Children of Hasidic Jewish pilgrims leave after praying at Rabbi Nachman s tomb on September 25, 2022, as they mark Rosh Hashana, the Jewish new year, in Uman, some 200km from Kyiv. AFP
Every year, Hasidic Jewish pilgrims come to Uman from across the world to visit the tomb of one of the main figures of Hasidic judaism for Rosh Hashana, the Jewish new year.
The central Ukrainian city of Uman is relatively far from the frontline, but Ukrainian and Israeli authorities urged worshippers to skip the celebrations taking place between September 25 and 27 this year.
But despite the warnings, crowds of Hasidim dressed in traditional black clothing gathered in Uman, celebrating in the streets.
"This is the most important day of the year to be able to connect with God. And this a great place to do it," one pilgrim, Aaron Allen, told AFP.
Pilgrims often cite a religious text from Rabbi Nachman, the founder of an ultra-Orthodox movement who died in the city in 1810, in which he promised he would "save (worshippers) from hell" if they came to visit his tomb on Rosh Hashana.
"There were sirens, but coming from Israel we are used to sirens, we know what to do. We feel pretty safe," said Allen, a 48-year-old doctor from Yad Binyamin.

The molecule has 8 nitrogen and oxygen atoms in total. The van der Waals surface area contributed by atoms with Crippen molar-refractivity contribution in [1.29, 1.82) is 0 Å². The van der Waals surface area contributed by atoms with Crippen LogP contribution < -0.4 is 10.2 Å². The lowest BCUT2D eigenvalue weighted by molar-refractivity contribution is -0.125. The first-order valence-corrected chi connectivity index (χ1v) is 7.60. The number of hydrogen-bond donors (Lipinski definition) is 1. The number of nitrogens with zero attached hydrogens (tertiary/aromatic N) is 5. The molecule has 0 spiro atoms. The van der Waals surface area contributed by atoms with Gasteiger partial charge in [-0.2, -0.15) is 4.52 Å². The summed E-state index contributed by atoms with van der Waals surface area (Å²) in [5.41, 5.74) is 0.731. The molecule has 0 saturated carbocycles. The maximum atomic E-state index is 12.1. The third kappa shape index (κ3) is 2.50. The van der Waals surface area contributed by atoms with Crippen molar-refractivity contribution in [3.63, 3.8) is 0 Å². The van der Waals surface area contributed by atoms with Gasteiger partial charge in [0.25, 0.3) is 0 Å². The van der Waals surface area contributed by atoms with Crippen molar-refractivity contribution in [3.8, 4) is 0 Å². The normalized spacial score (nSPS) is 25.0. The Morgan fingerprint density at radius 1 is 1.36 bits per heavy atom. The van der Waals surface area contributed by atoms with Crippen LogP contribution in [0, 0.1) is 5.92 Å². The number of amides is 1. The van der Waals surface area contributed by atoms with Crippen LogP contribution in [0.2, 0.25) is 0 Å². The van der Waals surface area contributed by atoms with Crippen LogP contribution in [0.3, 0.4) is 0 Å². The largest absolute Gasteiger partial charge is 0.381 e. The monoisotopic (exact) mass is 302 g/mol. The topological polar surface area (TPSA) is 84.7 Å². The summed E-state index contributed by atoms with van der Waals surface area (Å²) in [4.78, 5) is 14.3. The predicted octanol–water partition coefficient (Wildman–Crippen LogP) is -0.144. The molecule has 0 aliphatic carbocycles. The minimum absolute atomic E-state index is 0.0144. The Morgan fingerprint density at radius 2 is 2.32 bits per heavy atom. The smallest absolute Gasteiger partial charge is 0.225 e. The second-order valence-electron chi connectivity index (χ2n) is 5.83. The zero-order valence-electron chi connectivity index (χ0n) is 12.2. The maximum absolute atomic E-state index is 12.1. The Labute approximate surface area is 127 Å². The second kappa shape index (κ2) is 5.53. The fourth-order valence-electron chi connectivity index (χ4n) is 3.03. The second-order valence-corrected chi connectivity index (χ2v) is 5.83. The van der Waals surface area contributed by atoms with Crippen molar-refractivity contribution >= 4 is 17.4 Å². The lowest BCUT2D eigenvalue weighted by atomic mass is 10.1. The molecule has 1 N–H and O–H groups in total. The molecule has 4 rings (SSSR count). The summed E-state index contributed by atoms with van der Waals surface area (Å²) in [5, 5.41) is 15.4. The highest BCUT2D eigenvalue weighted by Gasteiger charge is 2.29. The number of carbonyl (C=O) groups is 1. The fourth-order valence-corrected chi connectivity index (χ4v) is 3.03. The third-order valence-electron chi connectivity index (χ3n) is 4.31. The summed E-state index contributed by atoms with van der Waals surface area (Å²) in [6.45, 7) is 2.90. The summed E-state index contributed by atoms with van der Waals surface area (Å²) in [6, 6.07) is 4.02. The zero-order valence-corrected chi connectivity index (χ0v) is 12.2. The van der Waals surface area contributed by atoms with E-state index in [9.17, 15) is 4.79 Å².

Police set up a wide perimeter to access the area around the grave, checking IDs and only letting through residents and Hasidim.
It was forbidden to sell not only alcohol, fireworks and firecrackers, but even toy guns during the festivities in Uman, regional police spokeswoman Zoya Vovk told AFP.
A curfew between 11 pm (20 GMT) and 5 am is also in place.
Despite the restrictions, the shrine housing the tomb was buzzing with celebrations on Sunday.
Pilgrims, only men and boys, were praying, pressed against the white walls and columns of the burial place.
Outside the temple, a simultaneous prayer from hundreds of pilgrims resonated.
Police will not release the exact number of pilgrims until the end of the festivities for fear of attacks from Russia.
"We understand that there is a full-scale Russian invasion of Ukraine and that the enemy is monitoring information," Zoya Vovk told AFP.
"The only thing I can say is tens of thousands (of pilgrims have already arrived)," she added, however.
The United Jewish Community of Ukraine NGO said that more than 23,000 pilgrims had arrived in Uman.
Uman in central Ukraine has been hit several times by Russian strikes since the invasion began on February 24.